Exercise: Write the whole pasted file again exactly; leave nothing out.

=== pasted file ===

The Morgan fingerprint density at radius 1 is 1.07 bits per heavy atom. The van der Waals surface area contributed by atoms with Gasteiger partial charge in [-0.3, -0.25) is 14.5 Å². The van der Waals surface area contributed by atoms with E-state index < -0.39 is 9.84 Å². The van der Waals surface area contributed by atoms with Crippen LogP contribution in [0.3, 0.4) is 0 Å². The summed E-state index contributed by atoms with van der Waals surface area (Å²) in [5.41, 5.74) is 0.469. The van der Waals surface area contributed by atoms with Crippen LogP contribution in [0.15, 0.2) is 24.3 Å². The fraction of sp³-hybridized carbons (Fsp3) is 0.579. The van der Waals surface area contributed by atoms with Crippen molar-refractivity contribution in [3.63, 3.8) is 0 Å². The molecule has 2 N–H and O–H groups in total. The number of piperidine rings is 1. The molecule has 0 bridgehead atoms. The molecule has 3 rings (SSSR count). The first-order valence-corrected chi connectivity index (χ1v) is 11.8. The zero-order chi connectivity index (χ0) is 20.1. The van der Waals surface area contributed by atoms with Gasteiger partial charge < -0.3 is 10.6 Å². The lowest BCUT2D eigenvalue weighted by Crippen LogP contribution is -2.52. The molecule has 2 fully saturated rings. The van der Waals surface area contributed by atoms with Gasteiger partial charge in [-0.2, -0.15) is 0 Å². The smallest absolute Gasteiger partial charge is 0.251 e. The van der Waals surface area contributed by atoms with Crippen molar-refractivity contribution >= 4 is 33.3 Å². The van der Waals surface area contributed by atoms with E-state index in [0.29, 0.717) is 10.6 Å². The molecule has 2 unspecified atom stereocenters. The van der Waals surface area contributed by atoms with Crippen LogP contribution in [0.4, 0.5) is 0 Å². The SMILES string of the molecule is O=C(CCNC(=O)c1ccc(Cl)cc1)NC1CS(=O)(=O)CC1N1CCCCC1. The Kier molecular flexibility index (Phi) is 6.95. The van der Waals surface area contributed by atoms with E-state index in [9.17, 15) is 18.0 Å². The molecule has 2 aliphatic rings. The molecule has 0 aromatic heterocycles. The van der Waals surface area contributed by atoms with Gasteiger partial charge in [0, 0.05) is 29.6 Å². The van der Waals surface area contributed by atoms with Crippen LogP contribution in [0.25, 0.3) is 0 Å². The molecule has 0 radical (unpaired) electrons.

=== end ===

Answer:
The Morgan fingerprint density at radius 1 is 1.07 bits per heavy atom. The van der Waals surface area contributed by atoms with Gasteiger partial charge in [-0.3, -0.25) is 14.5 Å². The van der Waals surface area contributed by atoms with E-state index < -0.39 is 9.84 Å². The van der Waals surface area contributed by atoms with Crippen LogP contribution in [0.3, 0.4) is 0 Å². The summed E-state index contributed by atoms with van der Waals surface area (Å²) in [5.41, 5.74) is 0.469. The van der Waals surface area contributed by atoms with Crippen LogP contribution in [0.15, 0.2) is 24.3 Å². The fraction of sp³-hybridized carbons (Fsp3) is 0.579. The van der Waals surface area contributed by atoms with Crippen molar-refractivity contribution in [3.63, 3.8) is 0 Å². The molecule has 2 N–H and O–H groups in total. The number of piperidine rings is 1. The molecule has 0 bridgehead atoms. The molecule has 3 rings (SSSR count). The first-order valence-corrected chi connectivity index (χ1v) is 11.8. The zero-order chi connectivity index (χ0) is 20.1. The van der Waals surface area contributed by atoms with Gasteiger partial charge < -0.3 is 10.6 Å². The lowest BCUT2D eigenvalue weighted by Crippen LogP contribution is -2.52. The molecule has 2 fully saturated rings. The van der Waals surface area contributed by atoms with Gasteiger partial charge in [-0.2, -0.15) is 0 Å². The smallest absolute Gasteiger partial charge is 0.251 e. The van der Waals surface area contributed by atoms with Crippen molar-refractivity contribution >= 4 is 33.3 Å². The van der Waals surface area contributed by atoms with E-state index in [0.29, 0.717) is 10.6 Å². The molecule has 2 unspecified atom stereocenters. The van der Waals surface area contributed by atoms with Crippen LogP contribution in [0.4, 0.5) is 0 Å². The SMILES string of the molecule is O=C(CCNC(=O)c1ccc(Cl)cc1)NC1CS(=O)(=O)CC1N1CCCCC1. The Kier molecular flexibility index (Phi) is 6.95. The van der Waals surface area contributed by atoms with E-state index in [9.17, 15) is 18.0 Å². The molecule has 2 aliphatic rings. The molecule has 0 aromatic heterocycles. The van der Waals surface area contributed by atoms with Gasteiger partial charge in [0, 0.05) is 29.6 Å². The van der Waals surface area contributed by atoms with Crippen LogP contribution in [0.25, 0.3) is 0 Å². The molecule has 0 radical (unpaired) electrons.